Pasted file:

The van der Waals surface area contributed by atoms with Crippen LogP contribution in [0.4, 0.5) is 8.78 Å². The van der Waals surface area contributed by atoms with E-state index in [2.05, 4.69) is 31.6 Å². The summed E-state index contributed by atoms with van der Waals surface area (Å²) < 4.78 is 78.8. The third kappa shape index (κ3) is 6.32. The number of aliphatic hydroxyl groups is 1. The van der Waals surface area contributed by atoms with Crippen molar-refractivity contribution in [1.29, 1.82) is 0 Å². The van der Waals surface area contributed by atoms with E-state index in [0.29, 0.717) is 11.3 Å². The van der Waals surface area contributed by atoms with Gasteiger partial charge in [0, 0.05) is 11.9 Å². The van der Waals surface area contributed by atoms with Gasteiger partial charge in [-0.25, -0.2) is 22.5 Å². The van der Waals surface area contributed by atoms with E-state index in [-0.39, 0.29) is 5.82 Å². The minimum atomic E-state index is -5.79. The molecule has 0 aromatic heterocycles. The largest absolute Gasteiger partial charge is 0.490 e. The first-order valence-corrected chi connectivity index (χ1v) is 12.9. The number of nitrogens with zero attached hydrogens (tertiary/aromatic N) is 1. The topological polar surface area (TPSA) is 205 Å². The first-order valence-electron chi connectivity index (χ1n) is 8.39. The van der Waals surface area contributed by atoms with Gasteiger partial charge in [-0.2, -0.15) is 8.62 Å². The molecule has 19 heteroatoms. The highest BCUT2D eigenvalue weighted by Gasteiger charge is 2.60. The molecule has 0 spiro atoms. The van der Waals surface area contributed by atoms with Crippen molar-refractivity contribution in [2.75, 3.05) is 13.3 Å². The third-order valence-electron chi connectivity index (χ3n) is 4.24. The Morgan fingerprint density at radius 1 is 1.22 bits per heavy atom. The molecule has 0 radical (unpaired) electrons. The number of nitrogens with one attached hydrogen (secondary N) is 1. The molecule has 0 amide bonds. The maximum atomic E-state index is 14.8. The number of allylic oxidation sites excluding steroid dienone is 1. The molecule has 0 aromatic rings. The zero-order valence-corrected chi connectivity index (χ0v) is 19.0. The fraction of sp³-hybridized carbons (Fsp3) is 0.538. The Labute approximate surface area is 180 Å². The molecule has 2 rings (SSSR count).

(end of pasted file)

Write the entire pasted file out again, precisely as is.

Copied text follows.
The van der Waals surface area contributed by atoms with Crippen LogP contribution in [0.4, 0.5) is 8.78 Å². The van der Waals surface area contributed by atoms with E-state index in [2.05, 4.69) is 31.6 Å². The summed E-state index contributed by atoms with van der Waals surface area (Å²) < 4.78 is 78.8. The third kappa shape index (κ3) is 6.32. The number of aliphatic hydroxyl groups is 1. The van der Waals surface area contributed by atoms with Crippen molar-refractivity contribution in [1.29, 1.82) is 0 Å². The van der Waals surface area contributed by atoms with E-state index in [0.29, 0.717) is 11.3 Å². The van der Waals surface area contributed by atoms with Gasteiger partial charge in [0, 0.05) is 11.9 Å². The van der Waals surface area contributed by atoms with Gasteiger partial charge in [-0.25, -0.2) is 22.5 Å². The van der Waals surface area contributed by atoms with E-state index in [-0.39, 0.29) is 5.82 Å². The minimum atomic E-state index is -5.79. The molecule has 0 aromatic heterocycles. The largest absolute Gasteiger partial charge is 0.490 e. The first-order valence-corrected chi connectivity index (χ1v) is 12.9. The number of nitrogens with zero attached hydrogens (tertiary/aromatic N) is 1. The topological polar surface area (TPSA) is 205 Å². The first-order valence-electron chi connectivity index (χ1n) is 8.39. The van der Waals surface area contributed by atoms with Gasteiger partial charge in [-0.2, -0.15) is 8.62 Å². The molecule has 19 heteroatoms. The highest BCUT2D eigenvalue weighted by Gasteiger charge is 2.60. The molecule has 0 spiro atoms. The van der Waals surface area contributed by atoms with Crippen molar-refractivity contribution in [2.75, 3.05) is 13.3 Å². The third-order valence-electron chi connectivity index (χ3n) is 4.24. The Morgan fingerprint density at radius 1 is 1.22 bits per heavy atom. The molecule has 0 radical (unpaired) electrons. The number of nitrogens with one attached hydrogen (secondary N) is 1. The molecule has 0 amide bonds. The maximum atomic E-state index is 14.8. The number of allylic oxidation sites excluding steroid dienone is 1. The molecule has 0 aromatic rings. The zero-order valence-corrected chi connectivity index (χ0v) is 19.0. The fraction of sp³-hybridized carbons (Fsp3) is 0.538. The Labute approximate surface area is 180 Å². The molecule has 2 rings (SSSR count).